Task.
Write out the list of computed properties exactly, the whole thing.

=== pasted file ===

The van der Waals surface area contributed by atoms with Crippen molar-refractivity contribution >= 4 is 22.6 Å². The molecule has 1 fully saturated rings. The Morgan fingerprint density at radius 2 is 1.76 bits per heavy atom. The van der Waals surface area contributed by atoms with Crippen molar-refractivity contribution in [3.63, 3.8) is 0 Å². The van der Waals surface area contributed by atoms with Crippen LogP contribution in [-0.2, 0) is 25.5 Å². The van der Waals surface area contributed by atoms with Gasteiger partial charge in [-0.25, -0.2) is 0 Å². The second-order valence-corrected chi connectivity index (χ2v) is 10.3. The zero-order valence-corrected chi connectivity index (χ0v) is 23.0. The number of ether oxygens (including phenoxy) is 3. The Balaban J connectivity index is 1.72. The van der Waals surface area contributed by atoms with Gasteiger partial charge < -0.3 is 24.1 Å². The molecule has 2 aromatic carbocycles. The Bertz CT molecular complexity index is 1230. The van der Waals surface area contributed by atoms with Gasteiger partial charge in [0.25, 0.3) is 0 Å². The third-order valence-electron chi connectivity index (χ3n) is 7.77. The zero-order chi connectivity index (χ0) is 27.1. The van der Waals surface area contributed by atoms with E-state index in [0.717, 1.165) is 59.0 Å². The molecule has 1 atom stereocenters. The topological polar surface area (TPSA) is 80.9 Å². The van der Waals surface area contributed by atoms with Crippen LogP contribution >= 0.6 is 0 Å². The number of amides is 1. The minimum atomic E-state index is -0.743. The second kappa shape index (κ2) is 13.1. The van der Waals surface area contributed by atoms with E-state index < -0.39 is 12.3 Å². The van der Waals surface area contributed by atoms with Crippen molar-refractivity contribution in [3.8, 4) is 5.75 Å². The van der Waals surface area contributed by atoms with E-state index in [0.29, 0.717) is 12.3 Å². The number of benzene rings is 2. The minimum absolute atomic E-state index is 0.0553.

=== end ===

The van der Waals surface area contributed by atoms with Crippen molar-refractivity contribution >= 4 is 22.6 Å². The molecule has 1 fully saturated rings. The Morgan fingerprint density at radius 2 is 1.76 bits per heavy atom. The van der Waals surface area contributed by atoms with Crippen molar-refractivity contribution in [3.63, 3.8) is 0 Å². The van der Waals surface area contributed by atoms with Crippen LogP contribution in [-0.2, 0) is 25.5 Å². The van der Waals surface area contributed by atoms with Gasteiger partial charge in [-0.25, -0.2) is 0 Å². The second-order valence-corrected chi connectivity index (χ2v) is 10.3. The zero-order valence-corrected chi connectivity index (χ0v) is 23.0. The number of ether oxygens (including phenoxy) is 3. The Balaban J connectivity index is 1.72. The van der Waals surface area contributed by atoms with Gasteiger partial charge < -0.3 is 24.1 Å². The molecule has 2 aromatic carbocycles. The Bertz CT molecular complexity index is 1230. The van der Waals surface area contributed by atoms with Gasteiger partial charge in [0.25, 0.3) is 0 Å². The third-order valence-electron chi connectivity index (χ3n) is 7.77. The zero-order chi connectivity index (χ0) is 27.1. The van der Waals surface area contributed by atoms with E-state index in [0.717, 1.165) is 59.0 Å². The molecule has 1 atom stereocenters. The topological polar surface area (TPSA) is 80.9 Å². The van der Waals surface area contributed by atoms with Crippen LogP contribution >= 0.6 is 0 Å². The number of amides is 1. The minimum atomic E-state index is -0.743. The second kappa shape index (κ2) is 13.1. The van der Waals surface area contributed by atoms with E-state index < -0.39 is 12.3 Å². The van der Waals surface area contributed by atoms with Crippen molar-refractivity contribution in [3.8, 4) is 5.75 Å². The van der Waals surface area contributed by atoms with E-state index in [0.29, 0.717) is 12.3 Å². The number of benzene rings is 2. The minimum absolute atomic E-state index is 0.0553.